Parkinson's Disease May Take Root in the Gut Before Moving to the Brain
A new study shows that a protein in nerve cells that becomes corrupted and forms clumps in the brains of people with Parkinson's can also be found in cells that line the small intestine.
Parkinson's disease, which involves the malfunction and death of nerve cells in the brain, may originate in the gut, new research suggests, adding to a growing body of evidence supporting the idea.
The new study shows that a protein in nerve cells that becomes corrupted and then forms clumps in the brains of people with Parkinson's can also be found in cells that line the small intestine. The research was done in both mice and human cells.
The finding supports the idea that this protein first becomes altered in the gut and then travels to the brain, where it causes the symptoms of Parkinson's disease.
Parkinson's disease is a progressive movement disorder, affecting as many as 1 million people in the United States and 7 million to 10 million people worldwide, according to the Parkinson's Disease Foundation.
The protein, called alpha-synuclein, is abundant in the brain. And in healthy nerve cells, it dissolves in the fluid within the cell. But in Parkinson's patients, alpha-synuclein folds abnormally. The misfolded protein can then spread through the nervous system to the brain as a prion, or infectious protein. In the brain, the misfolded protein molecules stick to each other and clump up, damaging neurons. [6 Foods That Are Good for Your Brain]
In 2005, researchers reported that people with Parkinson's disease who had these clumps in their brains also had the clumps in their guts. Other research published this year looked at people who had ulcers and who underwent a surgery that removed the base of the vagus nerve, which connects the brain stem to the abdomen. These patients had a 40 percent lower risk of developing Parkinson's later in life compared with people who didn't have their vagus nerve removed.
Both findings suggested the prion may originate in the gut.
But one puzzle remained: how the proteins that became altered in the gut could spread to the brain. The protein had been found in the lumen, or the space inside the gastrointestinal tract, but "nerves are not open to the lumen," said gastroenterologist Dr. Rodger Liddle, senior author of the new paper, appearing today (June 15) in the journal JCI Insight, and professor of medicine at Duke University in North Carolina.
A key clue to how the protein may move from the lumen into nerve cells came in 2015. Liddle's team discovered cells in the lining of the small intestine that "acted a lot like nerve cells," Liddle said. The cells were endocrine cells, meaning they produce hormones, but they contained neurotransmitters and other proteins normally found in neurons. These cells even appeared to branch out in a similar way that neurons do, to communicate.
When placed near neurons, these endocrine cells behaved a lot like neurons – the endocrine cells moved toward the neurons, and fibers sprouted between the cells, connecting them, Liddle said. The process was captured in a time-lapse video featured in the 2015 study in the Journal of Clinical Investigation.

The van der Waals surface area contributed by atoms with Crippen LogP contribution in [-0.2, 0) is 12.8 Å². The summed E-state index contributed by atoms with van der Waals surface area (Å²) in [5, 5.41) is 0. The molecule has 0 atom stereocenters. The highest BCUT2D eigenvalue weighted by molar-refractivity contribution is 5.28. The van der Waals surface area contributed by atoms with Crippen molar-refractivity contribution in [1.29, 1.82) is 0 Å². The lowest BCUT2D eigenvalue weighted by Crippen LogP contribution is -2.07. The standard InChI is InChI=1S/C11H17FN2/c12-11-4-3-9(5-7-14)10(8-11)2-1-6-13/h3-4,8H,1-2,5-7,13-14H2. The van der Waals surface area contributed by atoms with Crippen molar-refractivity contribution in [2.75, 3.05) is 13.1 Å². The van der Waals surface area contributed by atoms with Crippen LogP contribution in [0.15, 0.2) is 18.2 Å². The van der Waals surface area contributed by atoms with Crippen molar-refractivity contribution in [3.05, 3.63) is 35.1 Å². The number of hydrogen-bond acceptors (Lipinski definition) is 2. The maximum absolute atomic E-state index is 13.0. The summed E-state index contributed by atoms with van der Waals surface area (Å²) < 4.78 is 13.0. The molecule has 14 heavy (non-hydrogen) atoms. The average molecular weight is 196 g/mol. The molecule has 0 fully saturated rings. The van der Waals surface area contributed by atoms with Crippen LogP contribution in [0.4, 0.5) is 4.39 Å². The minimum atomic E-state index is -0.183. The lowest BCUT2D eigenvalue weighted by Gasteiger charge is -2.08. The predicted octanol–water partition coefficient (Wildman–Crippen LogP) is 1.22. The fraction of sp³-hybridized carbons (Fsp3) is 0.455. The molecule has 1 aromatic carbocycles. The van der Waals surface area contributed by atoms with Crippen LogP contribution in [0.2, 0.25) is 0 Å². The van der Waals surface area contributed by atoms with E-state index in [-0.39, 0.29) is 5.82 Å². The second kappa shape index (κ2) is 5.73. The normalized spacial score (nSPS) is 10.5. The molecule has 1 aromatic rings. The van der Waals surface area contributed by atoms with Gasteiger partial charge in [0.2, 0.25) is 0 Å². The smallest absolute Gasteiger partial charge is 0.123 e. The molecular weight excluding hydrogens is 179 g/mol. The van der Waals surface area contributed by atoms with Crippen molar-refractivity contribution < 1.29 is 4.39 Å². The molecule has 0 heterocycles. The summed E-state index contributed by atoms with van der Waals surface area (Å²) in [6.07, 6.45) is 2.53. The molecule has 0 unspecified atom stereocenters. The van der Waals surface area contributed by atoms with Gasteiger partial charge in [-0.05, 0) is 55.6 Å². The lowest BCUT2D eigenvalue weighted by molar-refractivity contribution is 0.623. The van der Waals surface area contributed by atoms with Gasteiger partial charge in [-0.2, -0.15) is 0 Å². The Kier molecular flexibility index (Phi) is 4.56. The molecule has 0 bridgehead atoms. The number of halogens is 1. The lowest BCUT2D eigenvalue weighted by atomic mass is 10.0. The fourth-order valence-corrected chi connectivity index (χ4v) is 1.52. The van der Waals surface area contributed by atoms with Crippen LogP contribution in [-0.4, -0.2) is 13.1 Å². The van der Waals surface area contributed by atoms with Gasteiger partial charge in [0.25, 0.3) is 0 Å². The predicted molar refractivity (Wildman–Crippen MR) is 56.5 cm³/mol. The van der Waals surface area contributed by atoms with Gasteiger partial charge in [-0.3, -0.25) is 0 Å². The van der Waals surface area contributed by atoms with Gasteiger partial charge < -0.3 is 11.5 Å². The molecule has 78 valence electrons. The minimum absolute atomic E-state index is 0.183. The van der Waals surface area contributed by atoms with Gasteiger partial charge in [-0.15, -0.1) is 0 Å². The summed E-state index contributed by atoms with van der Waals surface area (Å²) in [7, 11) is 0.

"It was only afterwards that we started putting these things together — these cells have a lot of nerve-like properties, [so] let's see if they also contain alpha-synuclein. And if they do, maybe they could be the source of Parkinson's disease," Liddle told Live Science. [10 Things You Didn't Know About the Brain]
Now that Liddle's team has shown that the endocrine cells do, in fact, contain the alpha-synuclein protein, the researchers want to establish that the endocrine cells of Parkinson's patients carry the malformed version of the protein, Liddle said.
If they can establish that, Liddle said, they can envision how the corrupted proteins causing Parkinson's disease could spread from the gut lining to the brain, possibly via the vagus nerve.
Previous research has shown that people exposed to certain pesticides and bacteria are more likely to get Parkinson's. Liddle said that one possibility is that these agents may affect the nerve-like endocrine cells in the gut, altering the structure of the alpha-synuclein protein inside the gut cells.
"Maybe it's bacteria, maybe a toxin that people ingest. Maybe they affect the endocrine cell and that corrupts the alpha-synuclein protein, and that spreads from the cell to the vagus nerve to the brain," Liddle told Live Science.
For now, many "maybe's" remain. But if further research supports the hypothesis, it could point the way to new ways to diagnose Parkinson's disease early on, as well as to new approaches to treatment, Liddle said.
"It's possible that if it starts in the gut, then you could create treatments that prevent abnormal alpha-synuclein formation in these cells," Liddle said. "It's possible you could develop dietary ways of treating those cells because those cells are lining the intestine. At this point, it's difficult to imagine, but we will see."
Originally published on Live Science.